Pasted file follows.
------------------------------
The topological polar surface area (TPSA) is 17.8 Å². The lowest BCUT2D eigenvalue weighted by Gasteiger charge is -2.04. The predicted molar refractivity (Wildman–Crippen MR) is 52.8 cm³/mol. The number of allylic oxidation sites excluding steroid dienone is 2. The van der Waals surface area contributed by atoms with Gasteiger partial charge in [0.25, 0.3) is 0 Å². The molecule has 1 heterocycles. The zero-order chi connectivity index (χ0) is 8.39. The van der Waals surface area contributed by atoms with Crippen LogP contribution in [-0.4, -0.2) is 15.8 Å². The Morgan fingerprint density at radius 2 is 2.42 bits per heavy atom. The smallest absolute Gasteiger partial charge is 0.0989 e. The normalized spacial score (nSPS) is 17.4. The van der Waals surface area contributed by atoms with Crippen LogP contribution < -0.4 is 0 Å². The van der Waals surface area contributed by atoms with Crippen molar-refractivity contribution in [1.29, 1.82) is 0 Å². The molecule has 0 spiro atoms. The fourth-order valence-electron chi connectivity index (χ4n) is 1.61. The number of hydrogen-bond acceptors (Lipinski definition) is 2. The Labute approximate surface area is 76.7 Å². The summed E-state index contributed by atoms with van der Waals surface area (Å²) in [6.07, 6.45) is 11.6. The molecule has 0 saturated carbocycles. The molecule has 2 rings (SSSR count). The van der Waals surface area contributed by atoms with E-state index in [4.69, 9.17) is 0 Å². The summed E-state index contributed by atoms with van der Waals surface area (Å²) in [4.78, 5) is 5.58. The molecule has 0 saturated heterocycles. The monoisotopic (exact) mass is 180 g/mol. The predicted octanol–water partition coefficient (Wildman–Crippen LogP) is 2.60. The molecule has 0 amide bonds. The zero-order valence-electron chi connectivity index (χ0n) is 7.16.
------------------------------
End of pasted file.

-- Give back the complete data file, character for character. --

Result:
The topological polar surface area (TPSA) is 17.8 Å². The lowest BCUT2D eigenvalue weighted by Gasteiger charge is -2.04. The predicted molar refractivity (Wildman–Crippen MR) is 52.8 cm³/mol. The number of allylic oxidation sites excluding steroid dienone is 2. The van der Waals surface area contributed by atoms with Gasteiger partial charge in [0.25, 0.3) is 0 Å². The molecule has 1 heterocycles. The zero-order chi connectivity index (χ0) is 8.39. The van der Waals surface area contributed by atoms with Crippen LogP contribution in [-0.4, -0.2) is 15.8 Å². The Morgan fingerprint density at radius 2 is 2.42 bits per heavy atom. The smallest absolute Gasteiger partial charge is 0.0989 e. The normalized spacial score (nSPS) is 17.4. The van der Waals surface area contributed by atoms with Crippen LogP contribution < -0.4 is 0 Å². The van der Waals surface area contributed by atoms with Crippen molar-refractivity contribution in [1.29, 1.82) is 0 Å². The molecule has 0 spiro atoms. The fourth-order valence-electron chi connectivity index (χ4n) is 1.61. The number of hydrogen-bond acceptors (Lipinski definition) is 2. The Labute approximate surface area is 76.7 Å². The summed E-state index contributed by atoms with van der Waals surface area (Å²) in [6.07, 6.45) is 11.6. The molecule has 0 saturated carbocycles. The molecule has 2 rings (SSSR count). The van der Waals surface area contributed by atoms with E-state index in [4.69, 9.17) is 0 Å². The summed E-state index contributed by atoms with van der Waals surface area (Å²) in [4.78, 5) is 5.58. The molecule has 0 saturated heterocycles. The monoisotopic (exact) mass is 180 g/mol. The predicted octanol–water partition coefficient (Wildman–Crippen LogP) is 2.60. The molecule has 0 amide bonds. The zero-order valence-electron chi connectivity index (χ0n) is 7.16.